SUMMARY OF THE INVENTION

Preferred embodiments of the present invention provide an improved mounting arrangement for the rear helmet strap portions which facilitate the proper positioning of the straps to make the helmet easier to put on. Preferably, the improved arrangement includes the rear helmet strap passing through a lower rearward portion of the helmet body, as opposed to the retention mechanism, such that a portion of the helmet strap lies adjacent to an external surface of the helmet body. Desirably, the rearward portion of the helmet strap is supported by a generally rigid shell of the helmet body or by an internal reinforcement structure.

In accordance with one embodiment, a bicycle helmet is provided comprising a body having a concave inner surface configured to permit the helmet to sit on a head of a user. Said body comprises a base and a shell, said shell covering at least a portion of an outer surface of said base. The bicycle helmet also comprises a retention mechanism extending from a lower, rearward portion of said body and defining a contact surface configured to contact the head of the user. The bicycle helmet further comprises a strap arrangement having a first strap portion and second strap portion selectively connectable to one another to extend from opposing sides of said body and underneath a chin of the user. Said strap arrangement comprises a strap section extending through a pair of spaced openings in a lower, rearward portion of said body such that a portion of said strap section extends across an outer surface of said body between said openings, wherein no portion of said strap arrangement is secured to said retention mechanism.

In accordance with another embodiment, a bicycle helmet is provided, comprising a body having a concave inner surface configured to permit the helmet to sit on a head of a user and a support frame having at least a substantial portion thereof embedded within said body. The bicycle helmet also comprises a strap arrangement having a first strap portion and second strap portion selectively connectable to one another to extend from opposing sides of said body and underneath a chin of the user. Said strap arrangement comprises a strap section extending through a pair of spaced openings in a lower, rearward portion of said body such that a portion of said strap section extends across an outer surface of said body between said openings.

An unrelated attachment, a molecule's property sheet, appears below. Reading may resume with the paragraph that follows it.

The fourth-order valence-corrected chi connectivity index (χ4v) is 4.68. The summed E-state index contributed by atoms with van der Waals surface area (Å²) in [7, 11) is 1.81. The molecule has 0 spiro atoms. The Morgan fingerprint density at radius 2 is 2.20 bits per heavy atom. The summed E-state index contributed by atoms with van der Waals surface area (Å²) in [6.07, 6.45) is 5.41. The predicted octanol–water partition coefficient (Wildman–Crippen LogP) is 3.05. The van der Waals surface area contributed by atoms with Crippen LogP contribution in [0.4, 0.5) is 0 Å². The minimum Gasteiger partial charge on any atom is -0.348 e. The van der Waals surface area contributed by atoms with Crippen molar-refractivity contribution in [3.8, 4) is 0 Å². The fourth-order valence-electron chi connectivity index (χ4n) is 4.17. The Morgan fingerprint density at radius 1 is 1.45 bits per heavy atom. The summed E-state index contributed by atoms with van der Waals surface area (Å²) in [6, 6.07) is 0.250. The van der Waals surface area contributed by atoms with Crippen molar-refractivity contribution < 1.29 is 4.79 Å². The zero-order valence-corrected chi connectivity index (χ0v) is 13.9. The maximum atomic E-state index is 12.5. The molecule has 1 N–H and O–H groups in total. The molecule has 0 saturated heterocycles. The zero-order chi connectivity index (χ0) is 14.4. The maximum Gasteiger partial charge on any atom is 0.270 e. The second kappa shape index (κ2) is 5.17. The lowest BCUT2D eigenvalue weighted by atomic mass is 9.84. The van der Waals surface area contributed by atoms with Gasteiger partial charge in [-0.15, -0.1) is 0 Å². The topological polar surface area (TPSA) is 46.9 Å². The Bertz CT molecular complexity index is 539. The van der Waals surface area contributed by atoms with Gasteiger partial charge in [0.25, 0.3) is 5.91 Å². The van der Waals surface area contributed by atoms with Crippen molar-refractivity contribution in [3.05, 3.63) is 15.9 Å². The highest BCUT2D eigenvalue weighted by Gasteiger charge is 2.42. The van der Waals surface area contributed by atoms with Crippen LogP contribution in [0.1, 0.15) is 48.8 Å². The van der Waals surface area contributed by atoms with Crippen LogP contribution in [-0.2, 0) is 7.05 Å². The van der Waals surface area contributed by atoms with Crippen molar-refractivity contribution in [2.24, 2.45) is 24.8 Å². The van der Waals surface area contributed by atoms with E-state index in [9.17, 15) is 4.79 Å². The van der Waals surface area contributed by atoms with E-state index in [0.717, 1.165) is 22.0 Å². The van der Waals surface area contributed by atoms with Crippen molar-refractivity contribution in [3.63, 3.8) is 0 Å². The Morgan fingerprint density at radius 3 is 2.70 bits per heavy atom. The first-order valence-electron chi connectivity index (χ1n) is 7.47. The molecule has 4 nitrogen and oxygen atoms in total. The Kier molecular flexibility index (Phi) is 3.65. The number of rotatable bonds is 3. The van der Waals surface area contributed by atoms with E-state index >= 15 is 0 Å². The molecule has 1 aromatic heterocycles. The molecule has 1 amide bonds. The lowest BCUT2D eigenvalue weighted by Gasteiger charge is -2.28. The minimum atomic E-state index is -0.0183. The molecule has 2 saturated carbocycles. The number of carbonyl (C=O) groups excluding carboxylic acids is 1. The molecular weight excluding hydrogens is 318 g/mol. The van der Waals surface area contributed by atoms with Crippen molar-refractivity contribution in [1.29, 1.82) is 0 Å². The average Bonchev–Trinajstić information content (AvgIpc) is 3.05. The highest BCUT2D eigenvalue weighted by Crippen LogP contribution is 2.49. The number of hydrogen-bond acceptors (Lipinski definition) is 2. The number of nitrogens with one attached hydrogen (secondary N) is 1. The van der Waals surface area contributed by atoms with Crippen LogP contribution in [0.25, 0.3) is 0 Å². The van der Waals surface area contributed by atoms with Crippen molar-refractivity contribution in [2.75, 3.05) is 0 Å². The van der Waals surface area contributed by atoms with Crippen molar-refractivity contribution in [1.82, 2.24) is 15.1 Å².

In accordance with still another embodiment, a bicycle helmet is provided comprising a body having a concave inner surface configured to permit the helmet to sit on a head of a user. Said body comprises a base and a reinforcement structure. The bicycle helmet also comprises a retention mechanism extending from a lower, rearward portion of said body and defining a contact surface configured to contact the head of the user. A strap arrangement has a first strap portion and second strap portion selectively connectable to one another to extend from opposing sides of said body and underneath a chin of the user. Said strap arrangement comprises a strap section extending through a pair of spaced openings in a lower, rearward portion of said body, wherein said spaced openings are spaced below a horizon passing through a leading edge of said body.

BRIEF DESCRIPTION OF THE DRAWINGS

These and other features, aspects and advantages of the present protective helmet are described in greater detail below with reference to several preferred embodiments, which are intended to illustrate, but not to limit the present invention. The drawings contain 12 figures.

FIG. 1 is a perspective view of the top, right and rearward sides of a bicycle helmet having certain features, aspects and advantages of the present invention.